SALT LAKE CITY — An attorney for Davis County has attacked the credibility of three expert witnesses who concluded the county jail fatally fumbled the care of an inmate who bled to death of a ruptured spleen.
The action comes after lawyers representing the mother of inmate Heather Miller filed documents in which those witnesses argued Miller’s life could have been saved if not for inaction by jail personnel after the inmate fell off a top bunk Dec. 21, 2016.
Miller’s case is a touchstone in Utah’s ongoing debate over inmate care in county jails. She was one of 27 people who died in Utah jails in 2016, prompting the Legislature to require reporting of deaths and reviews of the handling of drug-addicted inmates.
Miller, 28, who had been arrested on a misdemeanor drug possession charge, died at an Ogden hospital about four hours after the fall in the Farmington jail.
A jail nurse did not take Miller’s vital signs, assuming she was withdrawing from methamphetamine and not seriously injured, according to public records.
The jail moved Miller to a cell with a bottom bunk and provided no medical monitoring. She got to the second cell by sliding down a stairway on her buttocks and then rode in a wheelchair.
The circumstances are being aired out before Judge Jill Parrish in U.S. District Court. Miller’s mother, Cynthia Stella of Reno, Nevada, in 2018 sued Davis County, then-Sheriff Todd Richardson and two nurses alleging they were deliberately indifferent to the inmate’s well-being.
Parrish heard arguments May 7 and is now weighing the county’s contention that the expert-witness statements are technically inadmissible and are otherwise deficient to be considered either at trial or in Parrish’s anticipated pretrial rulings.
In mid-May, Stella’s attorneys filed declarations by registered nurse Deborah Schultz, a veteran jail health care auditor and inspector for the Santa Barbara County, California, health board; Dr. Ken Starr, a 22-year ER physician and emergency medicine reviewer for the California Medical Board; and Todd Vinger, a longtime Nevada jail commander.
“It is my professional opinion that virtually no medical care was administered ... to Miller after her fall from a top bunk, demonstrating complete disregard for the Utah Nurse Practice Act,” Schultz’s declaration said.
Schultz said the lack of care “contributed to her early and untimely death.”
She added, “... with careful monitoring, her deteriorating condition, through vital sign checks and level of consciousness checks, would have alerted the medical staff to intervene sooner.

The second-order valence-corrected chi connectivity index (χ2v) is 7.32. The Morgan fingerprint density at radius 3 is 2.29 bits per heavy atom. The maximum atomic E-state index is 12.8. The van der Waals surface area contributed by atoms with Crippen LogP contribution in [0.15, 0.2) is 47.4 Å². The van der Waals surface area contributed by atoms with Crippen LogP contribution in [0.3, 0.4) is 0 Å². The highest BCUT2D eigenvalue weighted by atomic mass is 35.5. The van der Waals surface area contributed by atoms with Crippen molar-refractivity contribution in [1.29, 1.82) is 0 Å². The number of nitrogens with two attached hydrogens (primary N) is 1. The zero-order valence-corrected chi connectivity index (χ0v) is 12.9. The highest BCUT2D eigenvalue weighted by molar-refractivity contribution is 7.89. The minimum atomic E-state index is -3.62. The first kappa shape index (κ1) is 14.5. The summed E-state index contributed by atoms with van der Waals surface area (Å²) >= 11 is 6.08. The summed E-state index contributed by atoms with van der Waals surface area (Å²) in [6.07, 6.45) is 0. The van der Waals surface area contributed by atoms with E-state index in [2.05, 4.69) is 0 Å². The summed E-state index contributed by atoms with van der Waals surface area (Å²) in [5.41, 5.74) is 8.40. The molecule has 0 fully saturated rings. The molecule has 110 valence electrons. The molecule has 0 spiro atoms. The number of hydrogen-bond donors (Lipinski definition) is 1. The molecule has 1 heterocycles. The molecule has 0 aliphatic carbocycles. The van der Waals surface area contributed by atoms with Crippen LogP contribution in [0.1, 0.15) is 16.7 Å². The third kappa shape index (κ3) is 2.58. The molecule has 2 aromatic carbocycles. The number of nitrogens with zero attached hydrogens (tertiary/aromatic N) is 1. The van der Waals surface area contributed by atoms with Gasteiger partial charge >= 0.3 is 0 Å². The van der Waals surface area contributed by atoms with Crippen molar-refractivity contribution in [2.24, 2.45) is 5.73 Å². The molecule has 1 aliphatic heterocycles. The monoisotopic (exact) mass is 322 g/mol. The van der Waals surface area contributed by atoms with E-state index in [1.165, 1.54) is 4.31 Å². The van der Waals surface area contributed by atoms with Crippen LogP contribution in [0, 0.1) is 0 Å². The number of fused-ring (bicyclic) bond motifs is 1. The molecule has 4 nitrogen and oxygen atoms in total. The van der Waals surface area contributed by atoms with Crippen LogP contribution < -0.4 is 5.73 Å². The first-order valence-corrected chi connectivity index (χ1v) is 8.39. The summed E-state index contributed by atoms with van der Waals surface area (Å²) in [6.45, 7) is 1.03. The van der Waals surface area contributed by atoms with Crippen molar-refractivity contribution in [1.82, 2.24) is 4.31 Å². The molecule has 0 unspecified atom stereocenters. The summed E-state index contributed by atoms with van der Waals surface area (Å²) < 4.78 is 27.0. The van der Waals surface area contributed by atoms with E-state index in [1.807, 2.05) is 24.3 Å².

“Any patient who requires the need to be transported via wheelchair after a fall from a top bunk should be an obvious indication that further evaluation is necessary, especially when prior to the fall, Heather was able to walk under her own power.”
Schultz said it showed “complete disregard for Heather’s wellbeing and lack of sound nursing judgment.”
Attorney Jesse Trentadue, representing Davis County, filed a response Monday asserting Schultz’s “opinions are speculation because they are not given to a reasonable degree of professional certainty ... and there is no evidence in the record that she has ever seen a patient with a ruptured spleen much less been involved in treating patients who present with that injury.”
The county’s own expert witness, Dr. Kennon Tubbs, who runs jail medical operations in several counties in Utah and Wyoming, has said spleen injuries are “insidious” and realistically cannot be diagnosed in a jail.
Trentadue also discounted the declaration by Starr, who said that had Miller been monitored, she could have been rushed to surgery and “she would have a very high likelihood of survival.”
Vinger, who reviewed dozens of documents from the various official investigations of the death, said he agreed with one jail deputy who said the jail nurses were “being lazy.”
Vinger also found it “alarming” that the jail had 30 documented injuries due to falls from top bunks over a three-year period and yet “no attempts have been made to reduce the number of falls or to help lessen the effects of these falls.”
He said other jails have changed bunk configurations to reduce fall risks and severity of injuries.
Trentadue challenged Vinger’s declaration as well, saying the Nevadan “is a retired police officer and not, therefore, qualified to offer the opinion as to Ms. Miller’s medical care.”
“None of his opinions are given with any degree of professional certainty, which makes them speculative,” Trentadue said.
Stella’s suit seeks an injunction requiring improved inmate medical care to correct the alleged unconstitutional conditions, plus any monetary damages the court may award.